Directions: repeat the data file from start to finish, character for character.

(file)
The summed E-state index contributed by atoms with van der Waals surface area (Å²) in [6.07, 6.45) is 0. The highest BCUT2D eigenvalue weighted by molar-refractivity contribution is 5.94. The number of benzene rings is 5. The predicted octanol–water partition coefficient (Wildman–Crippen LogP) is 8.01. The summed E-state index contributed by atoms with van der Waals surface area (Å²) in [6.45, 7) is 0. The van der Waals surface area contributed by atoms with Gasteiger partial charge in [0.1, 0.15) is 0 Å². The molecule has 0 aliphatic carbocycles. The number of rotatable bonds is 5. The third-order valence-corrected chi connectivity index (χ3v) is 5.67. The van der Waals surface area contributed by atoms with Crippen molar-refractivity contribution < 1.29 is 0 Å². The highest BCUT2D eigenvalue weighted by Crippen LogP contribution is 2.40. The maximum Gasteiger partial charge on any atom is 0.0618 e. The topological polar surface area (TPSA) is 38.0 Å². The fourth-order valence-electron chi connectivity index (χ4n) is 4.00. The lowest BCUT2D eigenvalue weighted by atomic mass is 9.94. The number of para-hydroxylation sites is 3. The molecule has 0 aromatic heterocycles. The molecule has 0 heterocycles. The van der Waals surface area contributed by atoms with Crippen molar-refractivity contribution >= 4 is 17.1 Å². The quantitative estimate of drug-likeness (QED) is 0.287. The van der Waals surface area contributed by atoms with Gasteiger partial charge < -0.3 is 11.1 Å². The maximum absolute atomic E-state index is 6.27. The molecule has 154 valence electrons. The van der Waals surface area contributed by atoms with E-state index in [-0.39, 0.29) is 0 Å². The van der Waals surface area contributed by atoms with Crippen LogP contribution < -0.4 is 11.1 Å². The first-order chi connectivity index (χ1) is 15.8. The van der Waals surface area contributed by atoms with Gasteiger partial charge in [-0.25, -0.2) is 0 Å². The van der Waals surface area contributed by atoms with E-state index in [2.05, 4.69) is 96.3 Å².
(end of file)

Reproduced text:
The summed E-state index contributed by atoms with van der Waals surface area (Å²) in [6.07, 6.45) is 0. The highest BCUT2D eigenvalue weighted by molar-refractivity contribution is 5.94. The number of benzene rings is 5. The predicted octanol–water partition coefficient (Wildman–Crippen LogP) is 8.01. The summed E-state index contributed by atoms with van der Waals surface area (Å²) in [6.45, 7) is 0. The van der Waals surface area contributed by atoms with Gasteiger partial charge in [0.1, 0.15) is 0 Å². The molecule has 0 aliphatic carbocycles. The number of rotatable bonds is 5. The third-order valence-corrected chi connectivity index (χ3v) is 5.67. The van der Waals surface area contributed by atoms with Crippen molar-refractivity contribution < 1.29 is 0 Å². The highest BCUT2D eigenvalue weighted by Crippen LogP contribution is 2.40. The maximum Gasteiger partial charge on any atom is 0.0618 e. The topological polar surface area (TPSA) is 38.0 Å². The fourth-order valence-electron chi connectivity index (χ4n) is 4.00. The lowest BCUT2D eigenvalue weighted by atomic mass is 9.94. The number of para-hydroxylation sites is 3. The molecule has 0 aromatic heterocycles. The molecule has 0 heterocycles. The van der Waals surface area contributed by atoms with Crippen molar-refractivity contribution >= 4 is 17.1 Å². The quantitative estimate of drug-likeness (QED) is 0.287. The van der Waals surface area contributed by atoms with Gasteiger partial charge < -0.3 is 11.1 Å². The maximum absolute atomic E-state index is 6.27. The molecule has 154 valence electrons. The van der Waals surface area contributed by atoms with E-state index in [-0.39, 0.29) is 0 Å². The van der Waals surface area contributed by atoms with Crippen LogP contribution < -0.4 is 11.1 Å². The first-order chi connectivity index (χ1) is 15.8. The van der Waals surface area contributed by atoms with Gasteiger partial charge in [-0.25, -0.2) is 0 Å². The van der Waals surface area contributed by atoms with E-state index in [2.05, 4.69) is 96.3 Å².